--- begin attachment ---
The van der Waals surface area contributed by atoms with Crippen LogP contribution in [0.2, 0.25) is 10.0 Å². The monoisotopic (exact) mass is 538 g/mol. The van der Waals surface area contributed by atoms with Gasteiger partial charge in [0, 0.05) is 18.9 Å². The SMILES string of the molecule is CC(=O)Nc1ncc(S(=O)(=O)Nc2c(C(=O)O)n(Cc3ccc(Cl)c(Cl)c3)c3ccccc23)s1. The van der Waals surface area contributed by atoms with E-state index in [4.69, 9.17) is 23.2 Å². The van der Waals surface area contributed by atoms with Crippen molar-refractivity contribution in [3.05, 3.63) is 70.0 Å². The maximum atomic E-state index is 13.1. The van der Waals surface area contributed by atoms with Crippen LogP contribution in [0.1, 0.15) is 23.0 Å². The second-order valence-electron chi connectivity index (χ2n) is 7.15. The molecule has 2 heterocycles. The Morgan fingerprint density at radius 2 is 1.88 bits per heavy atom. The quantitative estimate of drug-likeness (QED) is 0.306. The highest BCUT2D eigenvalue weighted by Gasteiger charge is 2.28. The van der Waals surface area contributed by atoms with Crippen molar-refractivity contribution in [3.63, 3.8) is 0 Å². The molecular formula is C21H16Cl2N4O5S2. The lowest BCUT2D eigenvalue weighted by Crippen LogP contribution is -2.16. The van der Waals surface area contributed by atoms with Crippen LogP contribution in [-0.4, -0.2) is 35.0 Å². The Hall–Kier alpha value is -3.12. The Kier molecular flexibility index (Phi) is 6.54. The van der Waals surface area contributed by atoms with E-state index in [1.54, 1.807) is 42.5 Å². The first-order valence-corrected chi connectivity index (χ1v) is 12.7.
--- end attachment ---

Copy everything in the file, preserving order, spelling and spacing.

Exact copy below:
The van der Waals surface area contributed by atoms with Crippen LogP contribution in [0.2, 0.25) is 10.0 Å². The monoisotopic (exact) mass is 538 g/mol. The van der Waals surface area contributed by atoms with Gasteiger partial charge in [0, 0.05) is 18.9 Å². The SMILES string of the molecule is CC(=O)Nc1ncc(S(=O)(=O)Nc2c(C(=O)O)n(Cc3ccc(Cl)c(Cl)c3)c3ccccc23)s1. The van der Waals surface area contributed by atoms with E-state index in [4.69, 9.17) is 23.2 Å². The van der Waals surface area contributed by atoms with Crippen molar-refractivity contribution in [3.05, 3.63) is 70.0 Å². The maximum atomic E-state index is 13.1. The van der Waals surface area contributed by atoms with Crippen LogP contribution in [0.1, 0.15) is 23.0 Å². The second-order valence-electron chi connectivity index (χ2n) is 7.15. The molecule has 2 heterocycles. The Morgan fingerprint density at radius 2 is 1.88 bits per heavy atom. The quantitative estimate of drug-likeness (QED) is 0.306. The highest BCUT2D eigenvalue weighted by Gasteiger charge is 2.28. The van der Waals surface area contributed by atoms with Crippen molar-refractivity contribution in [3.63, 3.8) is 0 Å². The molecular formula is C21H16Cl2N4O5S2. The lowest BCUT2D eigenvalue weighted by Crippen LogP contribution is -2.16. The van der Waals surface area contributed by atoms with Crippen LogP contribution in [-0.4, -0.2) is 35.0 Å². The Hall–Kier alpha value is -3.12. The Kier molecular flexibility index (Phi) is 6.54. The van der Waals surface area contributed by atoms with E-state index in [1.54, 1.807) is 42.5 Å². The first-order valence-corrected chi connectivity index (χ1v) is 12.7.